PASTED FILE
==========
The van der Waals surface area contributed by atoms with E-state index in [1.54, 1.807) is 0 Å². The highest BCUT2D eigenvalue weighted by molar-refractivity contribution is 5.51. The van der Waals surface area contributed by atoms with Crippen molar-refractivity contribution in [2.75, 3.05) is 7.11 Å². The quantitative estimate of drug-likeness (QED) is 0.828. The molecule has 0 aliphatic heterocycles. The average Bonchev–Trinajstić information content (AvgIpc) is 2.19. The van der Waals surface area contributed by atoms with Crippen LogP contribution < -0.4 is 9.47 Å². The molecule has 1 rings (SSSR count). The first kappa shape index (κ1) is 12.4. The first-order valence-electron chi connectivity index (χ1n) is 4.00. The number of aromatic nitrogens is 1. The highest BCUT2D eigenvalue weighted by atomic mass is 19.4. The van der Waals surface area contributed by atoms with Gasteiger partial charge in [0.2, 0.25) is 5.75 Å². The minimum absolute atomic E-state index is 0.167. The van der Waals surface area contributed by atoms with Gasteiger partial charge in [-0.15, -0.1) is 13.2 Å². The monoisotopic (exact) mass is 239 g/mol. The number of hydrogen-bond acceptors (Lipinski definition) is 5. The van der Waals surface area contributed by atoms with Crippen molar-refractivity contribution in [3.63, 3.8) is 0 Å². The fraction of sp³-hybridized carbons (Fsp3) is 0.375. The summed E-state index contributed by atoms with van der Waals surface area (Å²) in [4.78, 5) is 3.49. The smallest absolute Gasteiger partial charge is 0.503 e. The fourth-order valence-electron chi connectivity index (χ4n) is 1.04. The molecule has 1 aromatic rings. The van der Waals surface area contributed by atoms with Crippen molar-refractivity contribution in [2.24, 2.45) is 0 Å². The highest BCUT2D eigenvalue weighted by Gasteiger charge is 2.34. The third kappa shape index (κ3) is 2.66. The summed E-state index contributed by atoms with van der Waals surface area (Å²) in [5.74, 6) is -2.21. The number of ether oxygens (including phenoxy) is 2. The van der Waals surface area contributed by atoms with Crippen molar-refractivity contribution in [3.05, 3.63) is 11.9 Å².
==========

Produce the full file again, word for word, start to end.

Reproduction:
The van der Waals surface area contributed by atoms with E-state index in [1.54, 1.807) is 0 Å². The highest BCUT2D eigenvalue weighted by molar-refractivity contribution is 5.51. The van der Waals surface area contributed by atoms with Crippen molar-refractivity contribution in [2.75, 3.05) is 7.11 Å². The quantitative estimate of drug-likeness (QED) is 0.828. The molecule has 0 aliphatic heterocycles. The average Bonchev–Trinajstić information content (AvgIpc) is 2.19. The van der Waals surface area contributed by atoms with Crippen LogP contribution < -0.4 is 9.47 Å². The molecule has 1 rings (SSSR count). The first kappa shape index (κ1) is 12.4. The first-order valence-electron chi connectivity index (χ1n) is 4.00. The number of aromatic nitrogens is 1. The highest BCUT2D eigenvalue weighted by atomic mass is 19.4. The van der Waals surface area contributed by atoms with Gasteiger partial charge in [0.2, 0.25) is 5.75 Å². The minimum absolute atomic E-state index is 0.167. The van der Waals surface area contributed by atoms with Gasteiger partial charge in [-0.15, -0.1) is 13.2 Å². The monoisotopic (exact) mass is 239 g/mol. The number of hydrogen-bond acceptors (Lipinski definition) is 5. The van der Waals surface area contributed by atoms with Crippen molar-refractivity contribution in [3.63, 3.8) is 0 Å². The fraction of sp³-hybridized carbons (Fsp3) is 0.375. The summed E-state index contributed by atoms with van der Waals surface area (Å²) in [4.78, 5) is 3.49. The smallest absolute Gasteiger partial charge is 0.503 e. The fourth-order valence-electron chi connectivity index (χ4n) is 1.04. The molecule has 1 aromatic rings. The van der Waals surface area contributed by atoms with Crippen molar-refractivity contribution in [2.24, 2.45) is 0 Å². The highest BCUT2D eigenvalue weighted by Gasteiger charge is 2.34. The third kappa shape index (κ3) is 2.66. The summed E-state index contributed by atoms with van der Waals surface area (Å²) in [5.74, 6) is -2.21. The number of ether oxygens (including phenoxy) is 2. The van der Waals surface area contributed by atoms with Crippen molar-refractivity contribution in [3.05, 3.63) is 11.9 Å².